Do Exports Generate Higher Productivity? Evidence from Slovenia

Published on Sep 1, 2007in Journal of International Economics2.216
· DOI :10.1016/j.jinteco.2007.03.003
Jan De Loecker16
Estimated H-index: 16
(NYU: New York University)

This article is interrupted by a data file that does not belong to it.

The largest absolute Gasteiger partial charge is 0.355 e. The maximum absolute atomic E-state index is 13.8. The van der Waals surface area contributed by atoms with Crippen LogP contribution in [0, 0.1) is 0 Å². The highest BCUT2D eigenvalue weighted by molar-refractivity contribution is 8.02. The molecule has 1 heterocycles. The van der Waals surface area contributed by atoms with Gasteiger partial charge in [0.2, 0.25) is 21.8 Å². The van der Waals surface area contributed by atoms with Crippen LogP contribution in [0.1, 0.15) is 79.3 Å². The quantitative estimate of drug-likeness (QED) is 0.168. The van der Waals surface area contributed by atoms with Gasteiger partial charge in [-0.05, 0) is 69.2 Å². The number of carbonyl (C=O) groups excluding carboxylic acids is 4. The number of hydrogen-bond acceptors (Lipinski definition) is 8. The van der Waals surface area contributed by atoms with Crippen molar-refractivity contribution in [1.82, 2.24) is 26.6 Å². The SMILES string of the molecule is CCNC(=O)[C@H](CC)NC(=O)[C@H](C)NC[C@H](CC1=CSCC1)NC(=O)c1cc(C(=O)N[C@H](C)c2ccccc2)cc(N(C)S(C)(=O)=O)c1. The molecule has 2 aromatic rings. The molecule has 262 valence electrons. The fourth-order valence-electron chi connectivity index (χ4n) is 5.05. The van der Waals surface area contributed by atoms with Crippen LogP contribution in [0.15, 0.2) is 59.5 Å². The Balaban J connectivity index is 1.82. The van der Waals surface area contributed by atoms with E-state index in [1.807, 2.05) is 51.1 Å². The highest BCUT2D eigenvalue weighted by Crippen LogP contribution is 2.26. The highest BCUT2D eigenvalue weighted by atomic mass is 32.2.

I use matched sampling techniques to analyze whether firms that start exporting become more productive. To this end, I use micro data of Slovenian manufacturing firms operating between the period 1994-2000. I estimate total factor productivity using the Olley-Pakes correction for sample selection and for potential endogeneity of the input factors. In most sectors I find evidence supporting the learning by exporting hypothesis controlling for the self-selection process explicitly. Exporting firms become on average 20 percent more productive once they start exporting. This result is robust to other controls that may be associated with increased productivity, such as private ownership. Finally, I introduce export as a state variable in the dynamic program of the firm and allow exporting firms to face different market structures and factor prices. This leads to a modification in the Olley and Pakes estimation algorithm. The results of learning by exporting are - if anything - even stronger.
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